2002, 2018
  • C&EN - The Chemistry of Air Fresheners Preview

How do air fresheners get rid of bad smells? – in C&EN

By |February 20th, 2018|

Click to view full graphic on the C&EN site

Some air fresheners just mask bad smells – but others claim to eliminate odours completely. What’s the chemistry behind these claims? The latest edition of Periodic Graphics in C&EN takes a look! Click here to view the full graphic on the C&EN site.


1602, 2018
  • 02-16 – The Kyoto Protocol

Today in chemistry history: The Kyoto protocol

By |February 16th, 2018|

On this day back in 2005, the world’s first legally-binding climate change agreement came into force. The Kyoto protocol, to which 192 countries are a party, aimed to reduce emissions of six greenhouse gases by 5.2% by 2012, relative to 1990. This graphic gives a brief overview of the agreement and the outcome of its first period.


802, 2018
  • Snowdrops and Galantamine

What links snowdrops, Alzheimer’s disease, and chemical warfare?

By |February 8th, 2018|

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Snowdrops and chemical warfare aren’t two things you’d expect to mention in the same sentence. However, there’s a surprising link between the two thanks to a compound found in these winter flowers. This graphic looks at this compound and how it helps treat both Alzheimer’s disease and nerve agent poisoning.


102, 2018
  • 002 ChemMonthly January 2018

#ChemMonthly January 2018: Redefining the mole, 3D-printed reactors, and a nicotine-halting enzyme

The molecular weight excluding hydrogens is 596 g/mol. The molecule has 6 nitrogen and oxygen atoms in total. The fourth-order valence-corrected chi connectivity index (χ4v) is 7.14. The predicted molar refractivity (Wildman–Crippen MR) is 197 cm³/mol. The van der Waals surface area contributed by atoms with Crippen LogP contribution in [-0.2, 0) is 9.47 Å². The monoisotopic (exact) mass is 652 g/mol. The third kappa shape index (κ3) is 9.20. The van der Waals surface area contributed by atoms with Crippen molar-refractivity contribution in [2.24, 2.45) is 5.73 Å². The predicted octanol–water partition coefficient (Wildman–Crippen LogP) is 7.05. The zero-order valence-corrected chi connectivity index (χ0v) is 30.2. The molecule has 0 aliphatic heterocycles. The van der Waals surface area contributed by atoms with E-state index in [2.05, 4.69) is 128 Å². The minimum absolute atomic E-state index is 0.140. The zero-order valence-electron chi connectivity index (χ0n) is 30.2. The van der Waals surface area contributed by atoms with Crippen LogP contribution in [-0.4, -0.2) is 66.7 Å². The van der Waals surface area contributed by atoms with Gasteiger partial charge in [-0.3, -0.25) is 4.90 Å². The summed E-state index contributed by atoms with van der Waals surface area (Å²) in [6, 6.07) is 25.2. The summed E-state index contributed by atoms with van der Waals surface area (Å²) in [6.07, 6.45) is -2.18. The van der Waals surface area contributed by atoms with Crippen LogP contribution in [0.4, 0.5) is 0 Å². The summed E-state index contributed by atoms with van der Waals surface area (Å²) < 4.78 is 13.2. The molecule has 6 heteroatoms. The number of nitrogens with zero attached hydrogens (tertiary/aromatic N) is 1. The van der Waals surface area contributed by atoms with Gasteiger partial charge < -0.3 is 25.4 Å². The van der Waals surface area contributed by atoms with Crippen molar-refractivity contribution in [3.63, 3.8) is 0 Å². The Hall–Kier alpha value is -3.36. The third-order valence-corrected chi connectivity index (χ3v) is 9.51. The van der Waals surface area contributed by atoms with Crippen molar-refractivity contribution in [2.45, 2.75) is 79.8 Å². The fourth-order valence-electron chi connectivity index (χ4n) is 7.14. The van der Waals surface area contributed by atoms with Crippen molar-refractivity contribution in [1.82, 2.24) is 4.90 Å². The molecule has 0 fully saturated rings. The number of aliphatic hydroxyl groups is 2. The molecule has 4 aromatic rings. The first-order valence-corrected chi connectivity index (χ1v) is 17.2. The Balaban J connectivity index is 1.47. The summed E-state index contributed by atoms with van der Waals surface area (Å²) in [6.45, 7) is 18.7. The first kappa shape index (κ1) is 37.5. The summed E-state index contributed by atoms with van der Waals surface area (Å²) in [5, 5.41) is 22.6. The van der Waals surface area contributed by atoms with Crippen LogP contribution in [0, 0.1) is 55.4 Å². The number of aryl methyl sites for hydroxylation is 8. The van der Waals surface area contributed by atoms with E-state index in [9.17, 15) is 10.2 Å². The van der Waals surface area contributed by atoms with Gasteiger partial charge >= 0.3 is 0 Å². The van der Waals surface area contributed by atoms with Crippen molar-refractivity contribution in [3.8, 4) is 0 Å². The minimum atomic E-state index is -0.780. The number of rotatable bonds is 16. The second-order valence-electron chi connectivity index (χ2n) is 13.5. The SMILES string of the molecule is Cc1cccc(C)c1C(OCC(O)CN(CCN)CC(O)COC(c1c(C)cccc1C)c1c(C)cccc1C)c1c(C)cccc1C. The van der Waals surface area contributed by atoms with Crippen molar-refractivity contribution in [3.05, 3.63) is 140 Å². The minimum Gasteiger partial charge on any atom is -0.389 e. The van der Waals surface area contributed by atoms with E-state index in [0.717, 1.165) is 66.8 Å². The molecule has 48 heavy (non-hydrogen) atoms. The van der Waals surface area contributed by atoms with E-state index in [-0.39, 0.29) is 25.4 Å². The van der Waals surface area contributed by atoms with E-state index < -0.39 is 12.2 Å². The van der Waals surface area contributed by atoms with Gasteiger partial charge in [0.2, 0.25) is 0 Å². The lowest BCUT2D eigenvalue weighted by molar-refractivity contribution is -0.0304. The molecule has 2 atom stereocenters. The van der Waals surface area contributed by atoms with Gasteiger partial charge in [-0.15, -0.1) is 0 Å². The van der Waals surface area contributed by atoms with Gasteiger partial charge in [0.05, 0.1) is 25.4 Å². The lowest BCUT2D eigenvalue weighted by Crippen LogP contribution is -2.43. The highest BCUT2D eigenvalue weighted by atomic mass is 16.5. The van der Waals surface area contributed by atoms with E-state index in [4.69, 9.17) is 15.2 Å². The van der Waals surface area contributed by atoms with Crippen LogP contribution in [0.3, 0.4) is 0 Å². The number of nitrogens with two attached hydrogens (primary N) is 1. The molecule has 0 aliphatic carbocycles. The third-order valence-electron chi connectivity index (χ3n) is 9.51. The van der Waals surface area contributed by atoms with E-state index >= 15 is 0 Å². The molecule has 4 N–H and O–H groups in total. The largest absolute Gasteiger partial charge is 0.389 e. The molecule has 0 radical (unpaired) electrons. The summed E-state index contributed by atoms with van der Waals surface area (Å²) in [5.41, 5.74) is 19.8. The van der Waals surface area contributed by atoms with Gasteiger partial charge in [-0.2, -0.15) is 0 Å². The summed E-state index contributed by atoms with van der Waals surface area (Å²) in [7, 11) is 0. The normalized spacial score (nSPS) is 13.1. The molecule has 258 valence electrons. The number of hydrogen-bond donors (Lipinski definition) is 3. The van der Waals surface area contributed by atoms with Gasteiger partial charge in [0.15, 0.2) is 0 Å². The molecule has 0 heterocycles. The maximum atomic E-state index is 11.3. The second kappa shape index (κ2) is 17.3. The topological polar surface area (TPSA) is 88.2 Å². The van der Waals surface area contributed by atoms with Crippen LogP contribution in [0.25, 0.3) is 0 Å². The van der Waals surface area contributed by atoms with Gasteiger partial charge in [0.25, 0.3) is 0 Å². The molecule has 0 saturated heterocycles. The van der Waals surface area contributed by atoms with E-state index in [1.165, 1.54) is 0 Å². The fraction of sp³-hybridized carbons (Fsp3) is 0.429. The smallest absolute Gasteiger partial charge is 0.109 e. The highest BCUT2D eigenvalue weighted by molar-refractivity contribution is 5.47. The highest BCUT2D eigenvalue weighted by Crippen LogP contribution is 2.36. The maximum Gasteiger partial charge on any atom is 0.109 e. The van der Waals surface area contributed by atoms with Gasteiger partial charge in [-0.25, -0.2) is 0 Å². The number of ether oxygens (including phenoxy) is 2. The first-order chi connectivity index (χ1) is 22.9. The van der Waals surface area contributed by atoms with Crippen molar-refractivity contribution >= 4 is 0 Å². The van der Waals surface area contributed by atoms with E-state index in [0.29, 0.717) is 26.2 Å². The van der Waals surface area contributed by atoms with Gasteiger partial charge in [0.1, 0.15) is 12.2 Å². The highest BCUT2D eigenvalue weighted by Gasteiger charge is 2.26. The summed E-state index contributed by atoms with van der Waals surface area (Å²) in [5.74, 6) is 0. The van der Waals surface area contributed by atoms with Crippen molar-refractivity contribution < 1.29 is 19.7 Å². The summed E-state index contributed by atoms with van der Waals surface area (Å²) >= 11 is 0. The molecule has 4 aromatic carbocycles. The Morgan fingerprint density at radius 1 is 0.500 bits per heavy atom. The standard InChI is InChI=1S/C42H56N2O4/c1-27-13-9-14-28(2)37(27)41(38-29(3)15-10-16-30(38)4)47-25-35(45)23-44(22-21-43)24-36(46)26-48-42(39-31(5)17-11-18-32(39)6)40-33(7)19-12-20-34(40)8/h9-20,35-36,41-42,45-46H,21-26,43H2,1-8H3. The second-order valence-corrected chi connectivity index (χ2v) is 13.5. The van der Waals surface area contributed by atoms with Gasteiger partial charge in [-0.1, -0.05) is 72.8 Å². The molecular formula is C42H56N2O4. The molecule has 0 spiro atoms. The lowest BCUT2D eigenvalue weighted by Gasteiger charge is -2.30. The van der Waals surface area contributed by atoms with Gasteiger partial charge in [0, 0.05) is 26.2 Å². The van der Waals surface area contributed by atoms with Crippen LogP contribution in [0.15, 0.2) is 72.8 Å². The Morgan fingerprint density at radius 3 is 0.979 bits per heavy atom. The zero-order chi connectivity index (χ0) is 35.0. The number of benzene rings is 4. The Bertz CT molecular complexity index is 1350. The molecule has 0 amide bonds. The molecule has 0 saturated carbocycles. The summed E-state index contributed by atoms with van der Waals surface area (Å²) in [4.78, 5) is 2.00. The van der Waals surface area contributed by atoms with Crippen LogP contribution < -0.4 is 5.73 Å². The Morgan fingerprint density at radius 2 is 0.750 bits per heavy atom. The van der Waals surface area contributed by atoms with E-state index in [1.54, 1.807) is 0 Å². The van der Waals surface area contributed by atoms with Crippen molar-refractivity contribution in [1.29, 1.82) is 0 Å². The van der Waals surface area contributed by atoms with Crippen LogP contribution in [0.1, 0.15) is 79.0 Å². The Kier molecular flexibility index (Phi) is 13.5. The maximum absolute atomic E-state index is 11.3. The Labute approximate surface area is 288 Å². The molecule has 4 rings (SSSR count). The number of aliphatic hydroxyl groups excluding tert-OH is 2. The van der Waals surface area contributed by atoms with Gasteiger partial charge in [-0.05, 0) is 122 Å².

By |February 1st, 2018|

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Here’s the monthly summary of chemistry stories that have hit the news. This month features news on a proposed new definition for the mole, an enzyme which can halt the psychoactive effects of nicotine, and more! Larger summary images for each item are provided below, along with links to articles and studies for all the featured stories.


2501, 2018
  • The Chemistry of Laundry Pods

The chemistry behind why you shouldn’t eat laundry pods

By |January 25th, 2018|

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Laundry pods have featured in the news this week after cases of people eating them in what’s being referred to as the ‘Tide Pod Challenge’. In case you didn’t already realise that this is a pretty terrible idea, this graphic looks at the chemical reasons why you really don’t want them anywhere near your mouth.


1901, 2018
  • Susan Solomon

Today in Chemistry History: Susan Solomon, ozone depletion, and CFCs

By |January 19th, 2018|

Susan Solomon’s work led to confirmation that chlorine-containing compounds can deplete ozone. In particular, she explained why this depletion was focused over the poles. This graphic looks at how ozone depletion happens. Below, we’ll look in more detail at Solomon’s contributions.


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